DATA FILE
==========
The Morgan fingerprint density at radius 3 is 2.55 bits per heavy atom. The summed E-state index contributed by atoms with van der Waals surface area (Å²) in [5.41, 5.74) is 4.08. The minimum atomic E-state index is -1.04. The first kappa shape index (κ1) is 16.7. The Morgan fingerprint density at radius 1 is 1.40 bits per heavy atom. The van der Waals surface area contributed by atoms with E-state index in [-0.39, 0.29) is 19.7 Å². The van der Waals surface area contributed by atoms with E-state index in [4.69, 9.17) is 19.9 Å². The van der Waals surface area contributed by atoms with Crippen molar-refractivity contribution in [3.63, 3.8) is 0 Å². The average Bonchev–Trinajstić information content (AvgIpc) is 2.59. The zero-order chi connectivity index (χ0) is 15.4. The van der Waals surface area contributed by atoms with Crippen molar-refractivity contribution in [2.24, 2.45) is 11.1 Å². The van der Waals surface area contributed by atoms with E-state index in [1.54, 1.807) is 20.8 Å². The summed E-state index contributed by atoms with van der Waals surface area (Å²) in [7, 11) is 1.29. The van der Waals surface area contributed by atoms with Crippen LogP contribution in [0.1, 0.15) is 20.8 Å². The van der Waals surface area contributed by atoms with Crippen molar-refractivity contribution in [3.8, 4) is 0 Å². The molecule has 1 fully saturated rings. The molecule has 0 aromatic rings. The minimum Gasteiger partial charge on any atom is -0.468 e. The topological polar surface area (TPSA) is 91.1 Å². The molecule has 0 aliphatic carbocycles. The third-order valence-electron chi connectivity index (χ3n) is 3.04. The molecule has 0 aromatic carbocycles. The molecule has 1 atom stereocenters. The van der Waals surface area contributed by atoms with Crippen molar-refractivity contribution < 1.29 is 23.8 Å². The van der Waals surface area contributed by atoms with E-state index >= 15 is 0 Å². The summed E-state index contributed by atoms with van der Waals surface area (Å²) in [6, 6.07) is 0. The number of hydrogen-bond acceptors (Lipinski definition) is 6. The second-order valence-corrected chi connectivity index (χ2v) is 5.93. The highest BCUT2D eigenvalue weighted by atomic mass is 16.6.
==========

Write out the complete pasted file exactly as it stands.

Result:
The Morgan fingerprint density at radius 3 is 2.55 bits per heavy atom. The summed E-state index contributed by atoms with van der Waals surface area (Å²) in [5.41, 5.74) is 4.08. The minimum atomic E-state index is -1.04. The first kappa shape index (κ1) is 16.7. The Morgan fingerprint density at radius 1 is 1.40 bits per heavy atom. The van der Waals surface area contributed by atoms with E-state index in [-0.39, 0.29) is 19.7 Å². The van der Waals surface area contributed by atoms with E-state index in [4.69, 9.17) is 19.9 Å². The van der Waals surface area contributed by atoms with Crippen molar-refractivity contribution in [3.63, 3.8) is 0 Å². The average Bonchev–Trinajstić information content (AvgIpc) is 2.59. The zero-order chi connectivity index (χ0) is 15.4. The van der Waals surface area contributed by atoms with Crippen molar-refractivity contribution in [2.24, 2.45) is 11.1 Å². The van der Waals surface area contributed by atoms with E-state index in [1.54, 1.807) is 20.8 Å². The summed E-state index contributed by atoms with van der Waals surface area (Å²) in [7, 11) is 1.29. The van der Waals surface area contributed by atoms with Crippen LogP contribution in [0.1, 0.15) is 20.8 Å². The van der Waals surface area contributed by atoms with Crippen molar-refractivity contribution in [3.8, 4) is 0 Å². The molecule has 1 fully saturated rings. The molecule has 0 aromatic rings. The minimum Gasteiger partial charge on any atom is -0.468 e. The topological polar surface area (TPSA) is 91.1 Å². The molecule has 0 aliphatic carbocycles. The third-order valence-electron chi connectivity index (χ3n) is 3.04. The molecule has 0 aromatic carbocycles. The molecule has 1 atom stereocenters. The van der Waals surface area contributed by atoms with Crippen molar-refractivity contribution < 1.29 is 23.8 Å². The van der Waals surface area contributed by atoms with E-state index >= 15 is 0 Å². The summed E-state index contributed by atoms with van der Waals surface area (Å²) in [6, 6.07) is 0. The number of hydrogen-bond acceptors (Lipinski definition) is 6. The second-order valence-corrected chi connectivity index (χ2v) is 5.93. The highest BCUT2D eigenvalue weighted by atomic mass is 16.6.